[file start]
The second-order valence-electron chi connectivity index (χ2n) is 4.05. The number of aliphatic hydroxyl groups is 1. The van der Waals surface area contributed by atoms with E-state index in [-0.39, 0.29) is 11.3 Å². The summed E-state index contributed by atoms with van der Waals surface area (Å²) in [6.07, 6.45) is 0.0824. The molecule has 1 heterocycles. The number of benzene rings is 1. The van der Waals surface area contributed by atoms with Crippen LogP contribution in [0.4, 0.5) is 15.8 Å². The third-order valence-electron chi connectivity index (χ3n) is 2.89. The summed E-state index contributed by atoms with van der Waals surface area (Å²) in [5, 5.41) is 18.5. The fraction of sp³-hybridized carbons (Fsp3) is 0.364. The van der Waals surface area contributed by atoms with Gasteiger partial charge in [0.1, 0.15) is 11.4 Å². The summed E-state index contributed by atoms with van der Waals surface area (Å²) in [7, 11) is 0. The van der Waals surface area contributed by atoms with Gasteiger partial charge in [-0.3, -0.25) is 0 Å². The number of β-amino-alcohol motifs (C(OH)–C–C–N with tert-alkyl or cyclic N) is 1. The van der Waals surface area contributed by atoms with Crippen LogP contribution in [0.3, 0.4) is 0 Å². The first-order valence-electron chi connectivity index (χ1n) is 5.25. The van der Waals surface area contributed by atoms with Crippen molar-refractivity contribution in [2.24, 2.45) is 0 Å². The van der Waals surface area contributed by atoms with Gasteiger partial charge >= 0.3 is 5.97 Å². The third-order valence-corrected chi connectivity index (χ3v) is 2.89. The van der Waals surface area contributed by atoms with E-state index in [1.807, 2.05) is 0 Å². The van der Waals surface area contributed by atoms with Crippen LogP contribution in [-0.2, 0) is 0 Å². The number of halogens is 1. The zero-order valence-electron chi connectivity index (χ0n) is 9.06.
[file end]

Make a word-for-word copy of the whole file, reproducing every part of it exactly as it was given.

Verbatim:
The second-order valence-electron chi connectivity index (χ2n) is 4.05. The number of aliphatic hydroxyl groups is 1. The van der Waals surface area contributed by atoms with E-state index in [-0.39, 0.29) is 11.3 Å². The summed E-state index contributed by atoms with van der Waals surface area (Å²) in [6.07, 6.45) is 0.0824. The molecule has 1 heterocycles. The number of benzene rings is 1. The van der Waals surface area contributed by atoms with Crippen LogP contribution in [0.4, 0.5) is 15.8 Å². The third-order valence-electron chi connectivity index (χ3n) is 2.89. The summed E-state index contributed by atoms with van der Waals surface area (Å²) in [5, 5.41) is 18.5. The fraction of sp³-hybridized carbons (Fsp3) is 0.364. The van der Waals surface area contributed by atoms with Gasteiger partial charge in [0.1, 0.15) is 11.4 Å². The summed E-state index contributed by atoms with van der Waals surface area (Å²) in [7, 11) is 0. The van der Waals surface area contributed by atoms with Gasteiger partial charge in [-0.3, -0.25) is 0 Å². The number of β-amino-alcohol motifs (C(OH)–C–C–N with tert-alkyl or cyclic N) is 1. The van der Waals surface area contributed by atoms with Crippen LogP contribution in [0.3, 0.4) is 0 Å². The first-order valence-electron chi connectivity index (χ1n) is 5.25. The van der Waals surface area contributed by atoms with Crippen molar-refractivity contribution in [2.24, 2.45) is 0 Å². The van der Waals surface area contributed by atoms with Gasteiger partial charge >= 0.3 is 5.97 Å². The third-order valence-corrected chi connectivity index (χ3v) is 2.89. The van der Waals surface area contributed by atoms with E-state index in [1.807, 2.05) is 0 Å². The van der Waals surface area contributed by atoms with Crippen LogP contribution in [-0.2, 0) is 0 Å². The number of halogens is 1. The zero-order valence-electron chi connectivity index (χ0n) is 9.06.